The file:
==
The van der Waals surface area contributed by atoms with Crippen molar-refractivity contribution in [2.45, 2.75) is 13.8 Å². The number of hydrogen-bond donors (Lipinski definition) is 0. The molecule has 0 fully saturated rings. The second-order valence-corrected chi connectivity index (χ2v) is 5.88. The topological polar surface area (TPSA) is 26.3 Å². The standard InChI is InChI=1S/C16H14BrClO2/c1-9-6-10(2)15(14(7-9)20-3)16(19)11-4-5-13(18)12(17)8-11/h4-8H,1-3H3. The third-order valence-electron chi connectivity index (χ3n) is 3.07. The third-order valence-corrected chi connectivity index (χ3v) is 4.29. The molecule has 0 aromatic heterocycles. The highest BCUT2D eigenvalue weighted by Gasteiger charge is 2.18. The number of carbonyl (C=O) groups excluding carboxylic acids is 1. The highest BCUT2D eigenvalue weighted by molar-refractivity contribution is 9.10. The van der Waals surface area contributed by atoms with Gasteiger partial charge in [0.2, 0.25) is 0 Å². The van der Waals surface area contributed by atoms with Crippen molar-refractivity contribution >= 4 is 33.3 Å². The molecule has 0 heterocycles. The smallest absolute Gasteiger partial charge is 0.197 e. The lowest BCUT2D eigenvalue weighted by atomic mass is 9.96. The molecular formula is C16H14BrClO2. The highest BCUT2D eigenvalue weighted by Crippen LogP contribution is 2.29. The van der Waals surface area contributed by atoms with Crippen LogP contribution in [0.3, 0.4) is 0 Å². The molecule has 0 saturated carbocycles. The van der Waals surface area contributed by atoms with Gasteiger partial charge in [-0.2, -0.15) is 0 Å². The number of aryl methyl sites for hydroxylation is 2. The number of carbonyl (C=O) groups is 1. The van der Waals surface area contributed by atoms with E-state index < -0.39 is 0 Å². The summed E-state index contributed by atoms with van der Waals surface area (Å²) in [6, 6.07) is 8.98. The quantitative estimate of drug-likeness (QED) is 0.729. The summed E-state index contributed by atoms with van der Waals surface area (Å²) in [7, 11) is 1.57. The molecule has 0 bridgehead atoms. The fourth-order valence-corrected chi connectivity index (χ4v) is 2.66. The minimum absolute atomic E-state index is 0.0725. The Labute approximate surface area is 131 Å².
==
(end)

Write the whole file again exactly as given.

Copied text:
The van der Waals surface area contributed by atoms with Crippen molar-refractivity contribution in [2.45, 2.75) is 13.8 Å². The number of hydrogen-bond donors (Lipinski definition) is 0. The molecule has 0 fully saturated rings. The second-order valence-corrected chi connectivity index (χ2v) is 5.88. The topological polar surface area (TPSA) is 26.3 Å². The standard InChI is InChI=1S/C16H14BrClO2/c1-9-6-10(2)15(14(7-9)20-3)16(19)11-4-5-13(18)12(17)8-11/h4-8H,1-3H3. The third-order valence-electron chi connectivity index (χ3n) is 3.07. The third-order valence-corrected chi connectivity index (χ3v) is 4.29. The molecule has 0 aromatic heterocycles. The highest BCUT2D eigenvalue weighted by Gasteiger charge is 2.18. The number of carbonyl (C=O) groups excluding carboxylic acids is 1. The highest BCUT2D eigenvalue weighted by molar-refractivity contribution is 9.10. The van der Waals surface area contributed by atoms with Gasteiger partial charge in [0.2, 0.25) is 0 Å². The van der Waals surface area contributed by atoms with Crippen molar-refractivity contribution >= 4 is 33.3 Å². The molecule has 0 heterocycles. The smallest absolute Gasteiger partial charge is 0.197 e. The lowest BCUT2D eigenvalue weighted by atomic mass is 9.96. The molecular formula is C16H14BrClO2. The highest BCUT2D eigenvalue weighted by Crippen LogP contribution is 2.29. The van der Waals surface area contributed by atoms with Crippen LogP contribution in [0.3, 0.4) is 0 Å². The molecule has 0 saturated carbocycles. The van der Waals surface area contributed by atoms with Gasteiger partial charge in [-0.2, -0.15) is 0 Å². The number of aryl methyl sites for hydroxylation is 2. The number of carbonyl (C=O) groups is 1. The van der Waals surface area contributed by atoms with E-state index < -0.39 is 0 Å². The summed E-state index contributed by atoms with van der Waals surface area (Å²) in [6, 6.07) is 8.98. The quantitative estimate of drug-likeness (QED) is 0.729. The summed E-state index contributed by atoms with van der Waals surface area (Å²) in [7, 11) is 1.57. The molecule has 0 bridgehead atoms. The fourth-order valence-corrected chi connectivity index (χ4v) is 2.66. The minimum absolute atomic E-state index is 0.0725. The Labute approximate surface area is 131 Å².